Seat belts click onto school buses

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Sydney Weiss

Bus drivers expressed their concerns to the National Education Association that students would use metal on seat belts to harm others. They were also worried that in an emergency, young children would not have time to unbuckle their belts. They also worry children will not keep their buckles fastened and the belts will injure them in an emergency.

Car crashes are threats that people generally do not think will affect their lives, until they do. Then it is too late.
On Friday morning, a car crashed into one of the Montgomery Elementary School buses. All who were involved in the crash were fine, but the event only adds to the argument that seat belts are needed on buses.
Recently national transportation officials have made the announcement that seat belts are necessary on every school bus in the country.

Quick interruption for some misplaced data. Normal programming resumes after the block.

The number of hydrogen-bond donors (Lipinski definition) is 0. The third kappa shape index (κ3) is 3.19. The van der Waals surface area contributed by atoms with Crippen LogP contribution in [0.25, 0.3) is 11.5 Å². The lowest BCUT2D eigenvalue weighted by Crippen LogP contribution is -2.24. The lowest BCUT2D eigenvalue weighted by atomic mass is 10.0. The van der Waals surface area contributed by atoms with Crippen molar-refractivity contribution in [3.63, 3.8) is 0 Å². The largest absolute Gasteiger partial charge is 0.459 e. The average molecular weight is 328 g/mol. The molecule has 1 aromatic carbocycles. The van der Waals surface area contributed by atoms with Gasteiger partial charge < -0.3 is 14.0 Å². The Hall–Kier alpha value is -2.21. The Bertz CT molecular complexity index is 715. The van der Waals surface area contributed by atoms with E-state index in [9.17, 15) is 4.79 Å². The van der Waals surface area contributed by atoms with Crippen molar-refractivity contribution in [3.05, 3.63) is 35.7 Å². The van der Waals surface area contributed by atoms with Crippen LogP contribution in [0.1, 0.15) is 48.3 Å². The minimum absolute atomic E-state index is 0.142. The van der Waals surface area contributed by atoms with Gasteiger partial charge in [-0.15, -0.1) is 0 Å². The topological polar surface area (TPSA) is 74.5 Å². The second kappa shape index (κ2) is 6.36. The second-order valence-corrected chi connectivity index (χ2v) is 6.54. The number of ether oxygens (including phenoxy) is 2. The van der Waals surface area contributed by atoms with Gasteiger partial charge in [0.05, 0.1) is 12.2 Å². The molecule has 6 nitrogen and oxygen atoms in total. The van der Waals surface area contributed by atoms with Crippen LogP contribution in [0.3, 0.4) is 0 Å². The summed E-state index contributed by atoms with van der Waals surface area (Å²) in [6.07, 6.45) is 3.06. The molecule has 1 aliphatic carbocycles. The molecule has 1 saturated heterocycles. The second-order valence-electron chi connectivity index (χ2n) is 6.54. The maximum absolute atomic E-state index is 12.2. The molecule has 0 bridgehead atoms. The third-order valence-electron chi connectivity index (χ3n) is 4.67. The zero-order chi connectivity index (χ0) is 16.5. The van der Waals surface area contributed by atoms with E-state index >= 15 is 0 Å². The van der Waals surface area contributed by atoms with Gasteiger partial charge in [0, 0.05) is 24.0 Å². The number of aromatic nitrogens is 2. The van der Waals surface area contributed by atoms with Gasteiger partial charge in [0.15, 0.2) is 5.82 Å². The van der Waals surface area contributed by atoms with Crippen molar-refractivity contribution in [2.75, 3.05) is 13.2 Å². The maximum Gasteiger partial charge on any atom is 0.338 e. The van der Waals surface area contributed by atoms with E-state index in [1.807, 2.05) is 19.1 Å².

Freshman Taylor Miller said “Yes, seat belts are necessary. One person is in charge of driving kids safely. When putting that much trust on one driver, kids need a seat belt for extra protection. It is exactly like having a seat belt in a car.”
When considering the safety benefits of seat belts, students agreed that all schools need them on buses.
When asked if she thought seat belts were needed, freshman Katie Good said “I’d say yes. There are some extreme stops or crashes that occur and can seriously injure someone who is not wearing a seatbelt.”
Seat belts definitely come at a cost, though. Installing seat belts into every seat on every bus in the entire country would not be a cheap or easy task.
However, attorney James W. Pauley  wrote an article that said “installing seat belts on school buses should cost only approximately 10 cents per day, per seat, which appears more reasonable than $7,000–$11,000 per bus.”
It is understandable that safety officials are so passionate about seat belts, but there is one question that needs to be answered; are they worth the cost?